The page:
Categories
BLOG

mister jackpots

Lady slot-addict

Lady slot-addict

Biographical information

Residence

Family

Behind the scenes

Actor

Biography [ edit | edit source ]

Following her gambling addiction, the woman lost her home and her relationship with her son, Denver. Disheveled and malnourished, she frequented the slot machines at the Silver Mustang Casino. [1]

One September, Dale Cooper showed up at the casino and, dazed and confused, began imitating the patrons and playing slots with quarters the cashier had given him. On his first try, he won a Mega-Jackpot, while the old woman stared at him in envy. He pointed at the machine next to hers, but she angrily muttered at him and gave him the finger, then did the same to the camera mounted on the ceiling above her. [1]

After Cooper won another jackpot nearby, she rushed to the machine he had pointed at and played a game, which also resultd in a jackpot. She cheered and clapped, ecstatic. [1]

Now calling Cooper “Mr. Jackpots,” she sought his advice on which machine to play, and won yet another game. She jumped up and down, thanking him effusively. [2]

The woman used her winnings to rehabilitate herself, buying a house and a small dog and reconciling with Denver. Days later, while at Santino’s with her son, she was delighted to run into Cooper at Santino’s, where he was dining with the casino’s owners Rodney and Bradley Mitchum. Nearly moved to tears, she explained how she had turned her life around and said she owed him everything. She then said to Mitchums that she hoped they knew what a special person they were dining with. [3]

A slots-addicted old woman met Dale Cooper at the Silver Mustang Casino in Las Vegas, Nevada. Following her gambling addiction, the woman lost her home and her relationship with her son, Denver. Disheveled and malnourished, she frequented the slot machines at the Silver Mustang Casino.1 One…

Please Help Mr. Jackpots

Rob Hutton
Jun 16, 2017 · 3 min read

I’m usually pretty immune to being scared or disturbed by movies and television. I watch horror movies for their aesthetics, but can’t remember every being really freaked out by one. Maybe it’s my training as a critic or maybe just my personality, but I tend to approach fiction with a level of remove instead of becoming emotionally invested in it.

It means something, then, when I say tha t the new season of Twin Peaks disturbs me . When I’m watching, I find my skin crawling, become deeply uncomfortable, and wish that I was doing something else right now. When I think about it later in the day, I shudder. I’m not talking about the double murder which sparks one of the season’s central mysteries or the strange goings-on in the Red Room. I’m talking about Dougie Jones.

If you haven’t been watching, one of the main plots in Twin Peaks: The Return involves Agent Dale Cooper, the hero of the original series, being resurrected in the place of a middle-aged businessman named Dougie Jones. (Also known as Mr. Jackpots, after an eerily successful run at a local casino.) As Dougie, Cooper is seemingly stripped of his language and his reasoning, and wanders the world repeating things people have said to him and being pushed and pulled by external stimuli. The rest of the world largely doesn’t care, and treats him as an irritatingly reticent version of the man he replaced.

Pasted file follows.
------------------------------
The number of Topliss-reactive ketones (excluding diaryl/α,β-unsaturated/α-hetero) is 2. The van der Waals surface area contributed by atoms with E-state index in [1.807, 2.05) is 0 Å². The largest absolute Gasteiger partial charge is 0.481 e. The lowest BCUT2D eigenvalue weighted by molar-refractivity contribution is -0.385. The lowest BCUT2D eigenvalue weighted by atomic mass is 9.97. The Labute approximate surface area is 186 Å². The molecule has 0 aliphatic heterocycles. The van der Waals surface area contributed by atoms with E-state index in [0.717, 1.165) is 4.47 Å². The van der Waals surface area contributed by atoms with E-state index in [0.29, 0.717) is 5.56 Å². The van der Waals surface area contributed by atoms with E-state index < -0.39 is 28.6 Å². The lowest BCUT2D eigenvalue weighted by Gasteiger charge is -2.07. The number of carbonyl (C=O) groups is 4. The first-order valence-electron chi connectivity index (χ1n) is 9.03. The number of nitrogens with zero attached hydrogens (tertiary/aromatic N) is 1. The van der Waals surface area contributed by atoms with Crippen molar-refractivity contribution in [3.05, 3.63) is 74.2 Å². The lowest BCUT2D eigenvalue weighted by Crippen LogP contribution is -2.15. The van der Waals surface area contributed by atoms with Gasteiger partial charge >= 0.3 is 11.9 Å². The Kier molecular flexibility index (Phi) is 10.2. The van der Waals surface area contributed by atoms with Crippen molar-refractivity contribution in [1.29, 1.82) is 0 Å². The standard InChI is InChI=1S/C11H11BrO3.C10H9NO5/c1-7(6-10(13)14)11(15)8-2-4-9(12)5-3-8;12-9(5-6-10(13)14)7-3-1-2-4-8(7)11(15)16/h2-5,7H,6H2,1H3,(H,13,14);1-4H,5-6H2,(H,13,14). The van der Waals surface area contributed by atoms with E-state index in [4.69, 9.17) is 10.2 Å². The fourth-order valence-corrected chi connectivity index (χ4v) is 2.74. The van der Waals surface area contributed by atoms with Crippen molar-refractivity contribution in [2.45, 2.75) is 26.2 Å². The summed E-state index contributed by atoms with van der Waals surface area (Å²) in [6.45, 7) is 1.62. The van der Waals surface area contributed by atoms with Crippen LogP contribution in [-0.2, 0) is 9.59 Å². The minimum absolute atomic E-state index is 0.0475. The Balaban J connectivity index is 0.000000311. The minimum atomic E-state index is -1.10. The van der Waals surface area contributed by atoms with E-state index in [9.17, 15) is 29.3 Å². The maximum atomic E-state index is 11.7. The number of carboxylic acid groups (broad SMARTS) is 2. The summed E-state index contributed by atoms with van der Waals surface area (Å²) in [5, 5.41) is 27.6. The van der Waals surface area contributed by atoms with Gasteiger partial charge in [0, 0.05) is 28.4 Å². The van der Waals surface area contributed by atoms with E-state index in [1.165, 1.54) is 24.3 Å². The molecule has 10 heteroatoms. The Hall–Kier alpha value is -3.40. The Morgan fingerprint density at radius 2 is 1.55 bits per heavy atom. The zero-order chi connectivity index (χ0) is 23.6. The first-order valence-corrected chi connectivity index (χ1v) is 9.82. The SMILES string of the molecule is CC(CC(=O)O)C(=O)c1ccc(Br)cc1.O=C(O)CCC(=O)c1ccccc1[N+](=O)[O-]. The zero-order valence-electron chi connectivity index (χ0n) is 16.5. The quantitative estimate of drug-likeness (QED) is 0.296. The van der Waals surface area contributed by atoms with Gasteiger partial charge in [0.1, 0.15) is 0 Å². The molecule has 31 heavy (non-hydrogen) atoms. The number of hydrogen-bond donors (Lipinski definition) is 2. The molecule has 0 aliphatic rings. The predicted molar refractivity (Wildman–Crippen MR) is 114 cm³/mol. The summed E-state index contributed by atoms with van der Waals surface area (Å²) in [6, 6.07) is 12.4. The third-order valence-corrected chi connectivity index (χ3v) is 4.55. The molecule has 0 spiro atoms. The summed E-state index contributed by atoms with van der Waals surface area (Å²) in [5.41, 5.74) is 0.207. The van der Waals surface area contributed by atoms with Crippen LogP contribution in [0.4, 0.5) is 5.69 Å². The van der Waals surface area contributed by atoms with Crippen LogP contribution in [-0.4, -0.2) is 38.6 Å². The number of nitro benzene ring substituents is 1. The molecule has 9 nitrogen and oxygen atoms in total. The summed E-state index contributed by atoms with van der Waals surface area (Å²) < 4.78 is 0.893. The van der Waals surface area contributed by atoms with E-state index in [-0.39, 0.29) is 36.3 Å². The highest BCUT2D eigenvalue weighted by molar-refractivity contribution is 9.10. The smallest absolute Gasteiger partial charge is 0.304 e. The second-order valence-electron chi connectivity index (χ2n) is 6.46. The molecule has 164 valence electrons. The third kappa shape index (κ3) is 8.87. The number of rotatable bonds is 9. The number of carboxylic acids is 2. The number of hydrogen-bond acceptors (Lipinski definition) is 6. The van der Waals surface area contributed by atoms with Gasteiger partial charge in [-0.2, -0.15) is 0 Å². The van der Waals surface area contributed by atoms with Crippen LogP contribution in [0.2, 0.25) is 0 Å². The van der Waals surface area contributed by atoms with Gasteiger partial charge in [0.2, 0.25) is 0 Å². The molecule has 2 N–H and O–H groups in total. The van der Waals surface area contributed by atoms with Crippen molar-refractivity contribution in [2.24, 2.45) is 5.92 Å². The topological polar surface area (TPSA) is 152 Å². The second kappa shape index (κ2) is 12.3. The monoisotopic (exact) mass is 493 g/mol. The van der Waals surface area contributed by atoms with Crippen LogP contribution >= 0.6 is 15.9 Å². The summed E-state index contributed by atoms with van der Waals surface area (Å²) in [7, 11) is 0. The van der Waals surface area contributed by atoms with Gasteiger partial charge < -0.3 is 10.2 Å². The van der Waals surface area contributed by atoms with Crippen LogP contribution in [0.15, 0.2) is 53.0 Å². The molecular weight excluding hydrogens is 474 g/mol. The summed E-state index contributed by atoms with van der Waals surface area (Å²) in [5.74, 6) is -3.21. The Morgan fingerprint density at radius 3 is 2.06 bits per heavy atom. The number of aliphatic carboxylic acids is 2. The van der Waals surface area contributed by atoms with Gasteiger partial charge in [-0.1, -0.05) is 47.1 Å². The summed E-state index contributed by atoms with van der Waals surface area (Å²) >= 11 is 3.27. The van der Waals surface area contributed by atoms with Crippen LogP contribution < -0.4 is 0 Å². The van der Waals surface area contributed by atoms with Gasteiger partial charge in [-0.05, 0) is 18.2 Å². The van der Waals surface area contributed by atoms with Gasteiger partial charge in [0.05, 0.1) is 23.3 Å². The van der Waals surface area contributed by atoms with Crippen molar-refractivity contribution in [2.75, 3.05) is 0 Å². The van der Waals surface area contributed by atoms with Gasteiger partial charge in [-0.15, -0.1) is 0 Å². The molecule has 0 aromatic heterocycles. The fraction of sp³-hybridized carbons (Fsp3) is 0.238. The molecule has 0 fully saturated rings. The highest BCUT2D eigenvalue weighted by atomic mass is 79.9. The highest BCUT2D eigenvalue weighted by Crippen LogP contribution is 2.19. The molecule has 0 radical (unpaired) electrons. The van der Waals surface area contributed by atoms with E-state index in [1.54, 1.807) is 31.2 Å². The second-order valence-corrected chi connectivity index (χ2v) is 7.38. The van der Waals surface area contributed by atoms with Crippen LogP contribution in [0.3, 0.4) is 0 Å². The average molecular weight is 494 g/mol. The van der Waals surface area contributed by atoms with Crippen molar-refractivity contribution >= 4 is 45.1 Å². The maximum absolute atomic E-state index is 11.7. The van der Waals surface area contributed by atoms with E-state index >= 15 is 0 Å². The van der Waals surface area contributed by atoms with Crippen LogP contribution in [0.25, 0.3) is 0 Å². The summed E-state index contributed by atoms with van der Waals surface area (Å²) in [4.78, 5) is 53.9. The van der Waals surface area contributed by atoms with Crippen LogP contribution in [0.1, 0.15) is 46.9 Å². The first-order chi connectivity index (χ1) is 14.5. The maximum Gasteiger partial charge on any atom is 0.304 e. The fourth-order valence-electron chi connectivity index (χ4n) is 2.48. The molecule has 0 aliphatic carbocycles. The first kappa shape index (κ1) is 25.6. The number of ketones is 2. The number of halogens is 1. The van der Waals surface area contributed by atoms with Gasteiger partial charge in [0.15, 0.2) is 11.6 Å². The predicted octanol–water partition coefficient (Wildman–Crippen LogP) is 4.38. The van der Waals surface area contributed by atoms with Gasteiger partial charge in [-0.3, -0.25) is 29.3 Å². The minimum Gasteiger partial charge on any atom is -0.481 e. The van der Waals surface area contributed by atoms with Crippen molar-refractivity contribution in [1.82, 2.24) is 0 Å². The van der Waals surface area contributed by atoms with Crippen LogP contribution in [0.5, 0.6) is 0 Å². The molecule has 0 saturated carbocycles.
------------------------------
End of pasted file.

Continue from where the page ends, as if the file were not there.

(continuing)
It’s this indifference that unsettles me. Dougie’s wife, boss, coworkers and just about everyone else he runs into can see that something’s wrong. But they quickly move on to their own problems, and usually berate him for one failure or another. I suspect that this is Lynch’s point, showing the cruelty of the world by demonstrating how it relates to a perfect innocent. Dougie is shuttled from home to work and back again, with no one being curious about his inner condition, because all that matters is that he fulfills the roles assigned to him by capitalism and the nuclear family — and, as it turns out, mere bodily presence is often enough to do this.

There’s a more personal reason for why these scenes disturb me so much. I was diagnosed on the autism spectrum as a teenager, and have always faintly felt like I was adrift in a world angrily demanding something incomprehensible from me. Dougie Jones, to me, reads as a distinctly autistic character: he is often non-responsive, except when having extreme responses to tactile stimuli, and is unable to grasp the simplest elements of human interaction. My own autistic symptoms are nowhere near as dramatic, but there are certainly moments — like when Dougie can’t figure out how to tie a tie, or when he scribbles all over work documents — that resonate uncomfortably hard with me.

When I see Dougie Jones on television, I want to give him a slap, and then give everyone else in the room one too. I want to teach him how to get through a hostile world. And I want to comfort him. But all I can do is watch. It’s a bit like a panic attack, watching ones own irrational behavior from the outside and being unable to do anything but wince.

So if you’re someone in the world of Twin Peaks, be it a retro-chic housewife or a psychotic killer, please take pity on Dougie Jones. Sit him down, get him his favourite coffee, ask him if he’s okay. And if he doesn’t or can’t say anything, let him know that’s okay too. Try to find some accomodation to help him do what he needs to in the world. Someone, please, help Mr. Jackpots.

I’m usually pretty immune to being scared or disturbed by movies and television. I watch horror movies for their aesthetics, but can’t remember every being really freaked out by one. Maybe it’s my… ]]>